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Dec 9, 2010 | 22:08 GMT

Poland Examines its Defense Partnership Options

SAUL LOEB/AFP/Getty Images
Summary
Polish President Bronislaw Komorowski ended a visit to the United States on Dec. 9. The visit comes amid some tensions between Poland and the United States, as Warsaw is dissatisfied with Washington's level of commitment to Polish security. Poland is thus looking elsewhere for security guarantees to guard against the Russian resurgence. It has begun cooperating with Sweden and discussing security issues with other Central European countries and, more recently, has been developing a cooperative relationship with Turkey.
Polish President Bronislaw Komorowski wrapped up a two-day visit to the United States on Dec. 9. The most significant result of the visit was U.S. President Barack Obama's official commitment to a previous Washington proposal to station U.S. land-based SM-3 interceptors in Poland by 2018 as part of its NATO-wide missile defense system and an offer to periodically station F-16 fighter jets and C-130 transport planes in Poland starting in 2013 for joint military exercises. Poland confirmed the latter offer, but Washington has not issued confirmation as of this writing. The periodic stationing of U.S. Air Force assets in Poland is significant in that it will enhance Poland's ability to use its own F-16s, purchased from the United States in 2003. However, neither the SM-3s nor the F-16s — nor the current rotational deployment of a unarmed Patriot missile battery — are enough to guarantee that the United States is fully committed to Poland's defense. Poland therefore could look to enhance its strategic situation through a multitude of partnerships much closer to home, particularly with Sweden, other Central Europeans and potentially Turkey. Komorowski's visit to the United States came amid slight tensions between Washington and Warsaw. Recently leaked U.S. diplomatic cables showed that Warsaw was not satisfied with the rotational deployment of the unarmed Patriot missile battery; one senior Polish military official quoted in the cables referred to them as "potted plants." But the tensions preceded the leaks and even the Patriot missile system's deployment. Specifically, they have been building ever since September 2009, when Washington reneged on the ballistic missile defense (BMD) plans struck between the previous U.S. administration and Warsaw. What irked Warsaw in particular was the perception that the United States changed the BMD plans in order to gain assurances from Russia that it would not sell the S-300 air defense system to Iran and that it would support the U.S. effort to impose U.N. sanctions on Tehran. The perception in Warsaw was that the United States was trading Poland's security guarantees for concessions from Russia in a part of the world completely unrelated to Warsaw's security.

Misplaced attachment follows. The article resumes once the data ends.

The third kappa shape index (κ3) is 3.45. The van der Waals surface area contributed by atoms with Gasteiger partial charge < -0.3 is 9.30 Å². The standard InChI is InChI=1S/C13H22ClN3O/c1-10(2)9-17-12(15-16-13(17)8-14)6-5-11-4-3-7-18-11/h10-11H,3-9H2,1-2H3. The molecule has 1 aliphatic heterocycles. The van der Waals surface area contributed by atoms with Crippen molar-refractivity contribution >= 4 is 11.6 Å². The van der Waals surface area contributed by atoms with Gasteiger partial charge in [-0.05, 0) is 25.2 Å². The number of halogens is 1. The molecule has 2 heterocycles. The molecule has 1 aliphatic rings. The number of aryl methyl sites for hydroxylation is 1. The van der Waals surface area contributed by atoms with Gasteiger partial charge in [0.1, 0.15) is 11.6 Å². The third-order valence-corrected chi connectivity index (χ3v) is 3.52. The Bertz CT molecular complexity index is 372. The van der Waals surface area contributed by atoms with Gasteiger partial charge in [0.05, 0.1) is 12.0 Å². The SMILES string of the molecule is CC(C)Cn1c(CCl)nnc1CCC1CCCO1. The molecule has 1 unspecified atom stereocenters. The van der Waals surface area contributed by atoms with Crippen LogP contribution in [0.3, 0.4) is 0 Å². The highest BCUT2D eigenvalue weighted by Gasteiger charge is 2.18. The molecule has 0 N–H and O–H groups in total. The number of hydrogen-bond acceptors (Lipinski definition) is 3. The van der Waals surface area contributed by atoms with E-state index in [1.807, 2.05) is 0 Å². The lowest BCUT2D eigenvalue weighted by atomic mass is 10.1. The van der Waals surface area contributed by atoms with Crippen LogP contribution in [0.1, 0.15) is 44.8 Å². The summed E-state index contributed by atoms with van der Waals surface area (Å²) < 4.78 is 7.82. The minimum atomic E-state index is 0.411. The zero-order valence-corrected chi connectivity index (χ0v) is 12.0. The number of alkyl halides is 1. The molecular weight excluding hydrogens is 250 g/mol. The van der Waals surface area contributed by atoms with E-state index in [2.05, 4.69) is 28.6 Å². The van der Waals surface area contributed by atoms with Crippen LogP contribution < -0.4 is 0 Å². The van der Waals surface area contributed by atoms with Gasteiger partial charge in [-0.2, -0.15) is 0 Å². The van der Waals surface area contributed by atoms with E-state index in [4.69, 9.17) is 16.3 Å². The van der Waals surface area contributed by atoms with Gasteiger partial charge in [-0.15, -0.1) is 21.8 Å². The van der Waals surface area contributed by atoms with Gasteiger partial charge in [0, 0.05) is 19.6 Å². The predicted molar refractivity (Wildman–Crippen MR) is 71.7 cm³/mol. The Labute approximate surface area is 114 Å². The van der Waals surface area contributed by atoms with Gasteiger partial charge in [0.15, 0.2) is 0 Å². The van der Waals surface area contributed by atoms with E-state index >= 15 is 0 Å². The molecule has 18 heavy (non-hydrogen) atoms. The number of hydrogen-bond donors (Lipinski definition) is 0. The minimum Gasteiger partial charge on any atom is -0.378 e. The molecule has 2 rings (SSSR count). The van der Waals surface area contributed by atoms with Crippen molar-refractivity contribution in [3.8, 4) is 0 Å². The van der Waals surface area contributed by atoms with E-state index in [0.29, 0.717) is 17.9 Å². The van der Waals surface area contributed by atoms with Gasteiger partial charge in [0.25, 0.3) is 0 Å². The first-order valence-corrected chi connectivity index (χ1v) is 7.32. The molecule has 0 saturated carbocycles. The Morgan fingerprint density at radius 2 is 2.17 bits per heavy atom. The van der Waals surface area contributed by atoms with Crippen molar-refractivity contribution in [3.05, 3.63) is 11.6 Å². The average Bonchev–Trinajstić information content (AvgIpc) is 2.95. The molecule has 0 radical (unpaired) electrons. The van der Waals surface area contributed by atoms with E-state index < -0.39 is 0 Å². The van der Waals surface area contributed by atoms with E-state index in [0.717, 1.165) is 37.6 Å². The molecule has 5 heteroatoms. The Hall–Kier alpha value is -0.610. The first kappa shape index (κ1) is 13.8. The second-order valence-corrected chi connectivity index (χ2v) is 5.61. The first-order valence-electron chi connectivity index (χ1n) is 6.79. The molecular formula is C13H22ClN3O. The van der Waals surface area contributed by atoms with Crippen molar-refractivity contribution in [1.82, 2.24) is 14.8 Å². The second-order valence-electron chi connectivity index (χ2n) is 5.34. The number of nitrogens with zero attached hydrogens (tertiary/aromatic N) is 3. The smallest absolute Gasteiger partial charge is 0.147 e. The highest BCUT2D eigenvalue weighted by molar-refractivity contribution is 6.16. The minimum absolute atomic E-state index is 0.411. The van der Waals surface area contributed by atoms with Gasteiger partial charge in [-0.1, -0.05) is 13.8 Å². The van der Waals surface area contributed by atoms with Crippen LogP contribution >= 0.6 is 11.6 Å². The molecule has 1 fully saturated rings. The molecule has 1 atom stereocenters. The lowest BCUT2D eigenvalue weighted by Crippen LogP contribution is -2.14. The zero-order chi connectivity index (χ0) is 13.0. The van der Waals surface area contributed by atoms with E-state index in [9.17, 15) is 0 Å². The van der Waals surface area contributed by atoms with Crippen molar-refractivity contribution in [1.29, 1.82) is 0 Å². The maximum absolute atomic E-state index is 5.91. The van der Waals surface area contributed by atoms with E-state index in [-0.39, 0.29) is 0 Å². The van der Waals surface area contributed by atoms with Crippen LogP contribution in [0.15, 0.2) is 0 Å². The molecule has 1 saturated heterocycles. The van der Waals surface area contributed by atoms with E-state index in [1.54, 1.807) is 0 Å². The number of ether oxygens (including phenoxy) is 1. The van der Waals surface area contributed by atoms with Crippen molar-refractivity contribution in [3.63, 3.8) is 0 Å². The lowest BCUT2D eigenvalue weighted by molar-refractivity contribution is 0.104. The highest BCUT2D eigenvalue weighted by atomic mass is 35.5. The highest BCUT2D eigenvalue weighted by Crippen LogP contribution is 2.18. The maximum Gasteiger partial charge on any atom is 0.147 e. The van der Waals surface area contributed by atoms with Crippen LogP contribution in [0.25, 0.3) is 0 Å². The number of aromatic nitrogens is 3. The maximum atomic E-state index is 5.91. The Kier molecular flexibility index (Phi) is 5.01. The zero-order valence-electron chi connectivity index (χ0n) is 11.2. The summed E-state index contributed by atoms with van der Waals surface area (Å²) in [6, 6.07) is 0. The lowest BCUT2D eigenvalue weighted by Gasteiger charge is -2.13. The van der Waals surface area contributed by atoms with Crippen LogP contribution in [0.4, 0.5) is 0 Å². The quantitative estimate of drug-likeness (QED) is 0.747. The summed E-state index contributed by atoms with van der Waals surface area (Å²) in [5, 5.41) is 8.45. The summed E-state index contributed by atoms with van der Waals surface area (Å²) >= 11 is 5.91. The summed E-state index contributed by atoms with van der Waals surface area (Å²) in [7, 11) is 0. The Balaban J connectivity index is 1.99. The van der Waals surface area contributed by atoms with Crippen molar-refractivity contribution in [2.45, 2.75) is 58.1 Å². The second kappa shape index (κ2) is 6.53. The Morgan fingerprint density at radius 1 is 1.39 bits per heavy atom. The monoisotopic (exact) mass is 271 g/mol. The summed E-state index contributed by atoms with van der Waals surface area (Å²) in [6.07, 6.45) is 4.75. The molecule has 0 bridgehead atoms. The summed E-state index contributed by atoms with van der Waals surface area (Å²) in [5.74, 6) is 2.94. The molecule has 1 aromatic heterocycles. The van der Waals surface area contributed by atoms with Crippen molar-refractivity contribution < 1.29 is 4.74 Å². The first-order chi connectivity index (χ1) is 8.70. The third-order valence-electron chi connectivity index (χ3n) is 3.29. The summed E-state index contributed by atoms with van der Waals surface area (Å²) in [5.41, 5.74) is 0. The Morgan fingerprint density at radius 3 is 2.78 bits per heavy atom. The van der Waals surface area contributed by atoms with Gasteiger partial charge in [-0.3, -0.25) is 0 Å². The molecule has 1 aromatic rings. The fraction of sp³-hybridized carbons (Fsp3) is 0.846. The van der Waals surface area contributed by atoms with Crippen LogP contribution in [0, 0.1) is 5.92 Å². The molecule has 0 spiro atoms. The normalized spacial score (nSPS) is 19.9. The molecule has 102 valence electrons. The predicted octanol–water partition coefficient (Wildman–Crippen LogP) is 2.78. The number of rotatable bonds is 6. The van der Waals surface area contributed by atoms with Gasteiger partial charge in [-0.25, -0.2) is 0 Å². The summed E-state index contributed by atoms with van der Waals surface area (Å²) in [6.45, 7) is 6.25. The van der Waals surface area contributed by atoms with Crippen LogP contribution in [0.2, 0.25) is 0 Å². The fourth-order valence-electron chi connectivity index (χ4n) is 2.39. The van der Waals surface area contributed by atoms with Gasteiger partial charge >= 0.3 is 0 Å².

What Poland Wants

Essentially, Warsaw wants Washington to explain its grand strategy so that Poland understands where it fits in it. As Komorowski directly said during his visit, Poland has "no interests either in Iraq or Afghanistan," and it followed the United States into both countries purely out of principle. In other words, Poland sacrificed in Iraq and Afghanistan so that it can receive strong security guarantees from the United States in Europe. The unarmed Patriot battery, the horse-trading between the United States and Russia on BMD, and the rotational, for-exercise-only deployment of F-16s is an inadequate commitment from Warsaw's perspective. The deployment of F-16s is not a complete throwaway, however; it will help Poland become proficient in flying and maintaining its own F-16s and thus enhance its security. But Poland has wanted a permanent U.S. deployment of some sort for a long time, a point that Polish Defense Minister Bogdan Klich reiterated in his visit to Washington on Sept. 30. The rotational and temporary nature of both the Patriot and F-16 offers is insufficient. And the fact that the F-16s only come into the picture in 2013 — and the SM-3 BMD component in 2018 — adds to Poland's suspicion that the United States simply is not ready to commit itself to Polish security fully. Poland's geopolitical situation is difficult. Komorowski pointed this out by saying, "We are between Russia and Germany and this is such a place where, even if someone integrates, even if we have a common European home, or NATO, there are still some drafts. No matter on which floor someone opens a door or window, we Poles still have a runny nose."